Now this was told to Noah before the flood. And Noah, the preacher of righteousness (II Peter 2:5), was called to proclaim just that to the wicked world of his day. Many years before him Enoch had spoken of the impending judgment of God upon ungodly men for all their ungodly deeds and hard speeches. (Jude 1:14, 15.) And now Noah was called to proclaim that the time was at hand that God would execute His righteous judgment upon that first world.
After the flood the situation was actually no different. Abraham, Isaac, and Jacob declared by word and deed that they could have no fellowship with the wicked idolaters of Canaan, because they served Jehovah Who alone is God. Moses stood before Pharaoh to demand in the name: of his God that Pharaoh let His people go that they might serve. Him. The Psalms and the book of Proverbs speak repeatedly of the sin and guilt of the wicked, testifying that God is angry with the wicked every day. The prophets never ceased from condemning the sins, of carnal Israel and prophesying of God’s certain judgment. God made Naaman the Syrian a leper and sent him to Elishah, who scorned the Syrian’s high position, refused his gifts, and simply told him to wash in the river Jordan, that Naaman might realize that salvation is the sovereign gift of God to His people in Christ Jesus. Jonah preached the judgment of God against the sins of Nineveh, upon which many repented.
These are but a few isolated examples that could readily be multiplied; And also the New Testament concurs in every respect with the Old in proclaiming the depravity of man. Jesus states that “Out of the heart proceed evil thoughts, murders, adulteries, fornications, false witness, blasphemies.” (Matt. 15:19.) And He did not hesitate to tell the Pharisees, “Ye are of your father, the devil, and the lusts of your father ye will do.” (John 8:44.)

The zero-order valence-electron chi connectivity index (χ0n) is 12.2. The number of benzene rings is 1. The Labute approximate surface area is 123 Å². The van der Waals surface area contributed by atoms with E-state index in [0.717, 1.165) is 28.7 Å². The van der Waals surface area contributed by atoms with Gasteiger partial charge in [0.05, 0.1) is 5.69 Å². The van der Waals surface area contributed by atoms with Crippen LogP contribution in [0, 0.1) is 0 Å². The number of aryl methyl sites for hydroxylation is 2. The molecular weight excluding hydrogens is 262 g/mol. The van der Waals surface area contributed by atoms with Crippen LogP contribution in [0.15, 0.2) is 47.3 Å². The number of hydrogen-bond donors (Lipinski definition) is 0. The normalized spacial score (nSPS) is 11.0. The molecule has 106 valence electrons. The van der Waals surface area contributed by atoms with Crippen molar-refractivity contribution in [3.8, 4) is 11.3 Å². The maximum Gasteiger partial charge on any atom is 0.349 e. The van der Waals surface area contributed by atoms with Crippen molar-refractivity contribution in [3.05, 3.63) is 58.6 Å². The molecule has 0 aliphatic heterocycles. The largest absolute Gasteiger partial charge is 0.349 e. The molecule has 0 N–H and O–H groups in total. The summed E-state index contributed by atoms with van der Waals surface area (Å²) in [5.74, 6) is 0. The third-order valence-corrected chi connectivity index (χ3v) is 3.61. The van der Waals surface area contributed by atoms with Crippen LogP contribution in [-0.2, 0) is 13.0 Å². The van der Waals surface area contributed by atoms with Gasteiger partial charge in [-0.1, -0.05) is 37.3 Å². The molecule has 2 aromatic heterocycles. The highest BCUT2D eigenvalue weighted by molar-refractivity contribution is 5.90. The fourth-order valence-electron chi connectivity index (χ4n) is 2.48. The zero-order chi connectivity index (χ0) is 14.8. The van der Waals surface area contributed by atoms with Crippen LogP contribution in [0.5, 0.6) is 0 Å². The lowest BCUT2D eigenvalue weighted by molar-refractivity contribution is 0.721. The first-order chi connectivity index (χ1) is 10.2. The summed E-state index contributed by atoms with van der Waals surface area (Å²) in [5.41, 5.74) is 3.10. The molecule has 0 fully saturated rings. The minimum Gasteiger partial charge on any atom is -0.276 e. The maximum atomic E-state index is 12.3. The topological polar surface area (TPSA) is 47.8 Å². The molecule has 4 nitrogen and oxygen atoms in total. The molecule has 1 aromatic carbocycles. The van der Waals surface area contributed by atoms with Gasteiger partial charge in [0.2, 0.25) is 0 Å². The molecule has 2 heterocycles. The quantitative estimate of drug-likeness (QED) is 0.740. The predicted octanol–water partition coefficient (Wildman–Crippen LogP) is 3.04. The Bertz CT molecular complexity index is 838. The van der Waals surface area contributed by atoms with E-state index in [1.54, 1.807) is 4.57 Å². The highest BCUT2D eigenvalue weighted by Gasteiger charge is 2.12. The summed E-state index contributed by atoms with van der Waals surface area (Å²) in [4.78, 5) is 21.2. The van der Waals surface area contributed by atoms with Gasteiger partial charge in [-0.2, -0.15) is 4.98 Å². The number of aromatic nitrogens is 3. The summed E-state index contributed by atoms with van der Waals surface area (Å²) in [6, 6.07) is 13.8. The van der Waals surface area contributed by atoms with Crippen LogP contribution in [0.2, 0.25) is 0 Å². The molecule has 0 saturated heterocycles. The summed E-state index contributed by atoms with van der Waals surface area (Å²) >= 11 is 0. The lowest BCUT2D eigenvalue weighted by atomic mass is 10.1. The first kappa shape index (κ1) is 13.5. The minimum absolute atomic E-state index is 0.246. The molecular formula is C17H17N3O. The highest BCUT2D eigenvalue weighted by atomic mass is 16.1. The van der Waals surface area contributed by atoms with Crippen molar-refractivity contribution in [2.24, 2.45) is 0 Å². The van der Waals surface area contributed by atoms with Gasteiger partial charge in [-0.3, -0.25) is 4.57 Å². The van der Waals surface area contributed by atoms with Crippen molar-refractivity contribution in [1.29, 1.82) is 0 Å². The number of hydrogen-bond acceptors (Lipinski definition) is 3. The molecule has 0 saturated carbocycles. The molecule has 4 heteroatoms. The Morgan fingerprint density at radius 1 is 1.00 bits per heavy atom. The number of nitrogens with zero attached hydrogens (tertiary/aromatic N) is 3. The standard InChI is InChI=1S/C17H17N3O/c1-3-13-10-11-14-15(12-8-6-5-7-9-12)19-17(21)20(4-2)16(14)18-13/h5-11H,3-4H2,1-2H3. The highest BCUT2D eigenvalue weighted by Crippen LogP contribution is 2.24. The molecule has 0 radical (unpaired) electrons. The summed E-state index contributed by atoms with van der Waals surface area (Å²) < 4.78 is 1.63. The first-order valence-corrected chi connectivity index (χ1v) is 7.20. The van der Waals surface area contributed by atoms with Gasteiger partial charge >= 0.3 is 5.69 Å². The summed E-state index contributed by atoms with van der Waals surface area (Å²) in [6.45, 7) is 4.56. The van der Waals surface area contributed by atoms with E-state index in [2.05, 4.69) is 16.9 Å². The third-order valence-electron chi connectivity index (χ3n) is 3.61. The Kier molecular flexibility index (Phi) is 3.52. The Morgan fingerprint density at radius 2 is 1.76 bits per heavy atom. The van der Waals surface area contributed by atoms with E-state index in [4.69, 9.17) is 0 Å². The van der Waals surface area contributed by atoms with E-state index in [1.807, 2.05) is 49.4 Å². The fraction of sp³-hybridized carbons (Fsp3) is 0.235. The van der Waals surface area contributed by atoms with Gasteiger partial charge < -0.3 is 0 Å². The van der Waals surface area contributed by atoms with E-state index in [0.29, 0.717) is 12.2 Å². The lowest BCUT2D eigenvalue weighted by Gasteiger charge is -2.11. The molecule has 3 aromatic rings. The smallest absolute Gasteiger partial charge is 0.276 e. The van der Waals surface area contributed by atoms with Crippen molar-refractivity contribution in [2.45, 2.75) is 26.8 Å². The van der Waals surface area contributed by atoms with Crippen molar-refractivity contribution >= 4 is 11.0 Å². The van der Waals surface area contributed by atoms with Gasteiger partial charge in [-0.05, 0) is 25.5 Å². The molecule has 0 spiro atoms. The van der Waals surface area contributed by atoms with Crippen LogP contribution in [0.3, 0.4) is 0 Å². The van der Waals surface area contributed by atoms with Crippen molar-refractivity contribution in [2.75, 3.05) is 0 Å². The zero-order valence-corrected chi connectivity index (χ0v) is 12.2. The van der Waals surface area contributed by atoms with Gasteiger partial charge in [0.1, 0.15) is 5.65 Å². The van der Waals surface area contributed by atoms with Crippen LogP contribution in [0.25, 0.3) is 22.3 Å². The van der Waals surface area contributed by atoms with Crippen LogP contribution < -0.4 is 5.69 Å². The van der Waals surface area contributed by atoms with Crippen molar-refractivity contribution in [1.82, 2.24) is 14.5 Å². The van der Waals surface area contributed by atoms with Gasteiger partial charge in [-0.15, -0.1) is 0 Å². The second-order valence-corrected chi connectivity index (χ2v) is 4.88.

Paul in his epistles speaks the same language. These are sometimes referred to as missionary epistles, because they are addressed to newly established churches. But this is the more reason to read carefullyRomans 1, which speaks of the wrath of God that is revealed from heaven upon the ungodliness and unrighteousness of men, who suppress the truth in unrighteousness. God gives them over to vain idols and to all the abominations that are always associated with idolatry. And also Romans 3:10-18, and Ephesians 2:1-3, as well as other passages, too numerous to mention, describe the depravity of man in all its corruption.
This belongs to the preaching of the gospel! How could it be otherwise? The Holy Spirit does not approach a sinner with the formula, “God loves you, Christ died for you,” but proclaims the gospel of Jesus Christ. He uses the Scriptures to speak of sin, righteousness, and judgment. He calls sinners to repentance. He convicts of sin, so that the prodigal son “comes to himself,” realizing that he craves the husks that the swine eat. The Holy Spirit causes him to arise and go to his Father, only to discover that Father’s love has never faltered, but draws His own unto His bosom. (Luke 15)
That is entirely in harmony with the gospel call of our Lord, “Come unto me, all ye that labor and are heavy laden, and I will give you rest.” Although many hear the proclamation of the gospel, only those who are convicted of sin and guilt will “labor and be heavy laden.” They, in turn, will know that this voice is calling them, and they will come to Jesus in sorrow and repentance to find rest for their souls.
But then, how about these other passages of Scripture that seemingly teach a desire and willingness of God to save every individual, if he will but accept Christ? To that we turn our attention next time.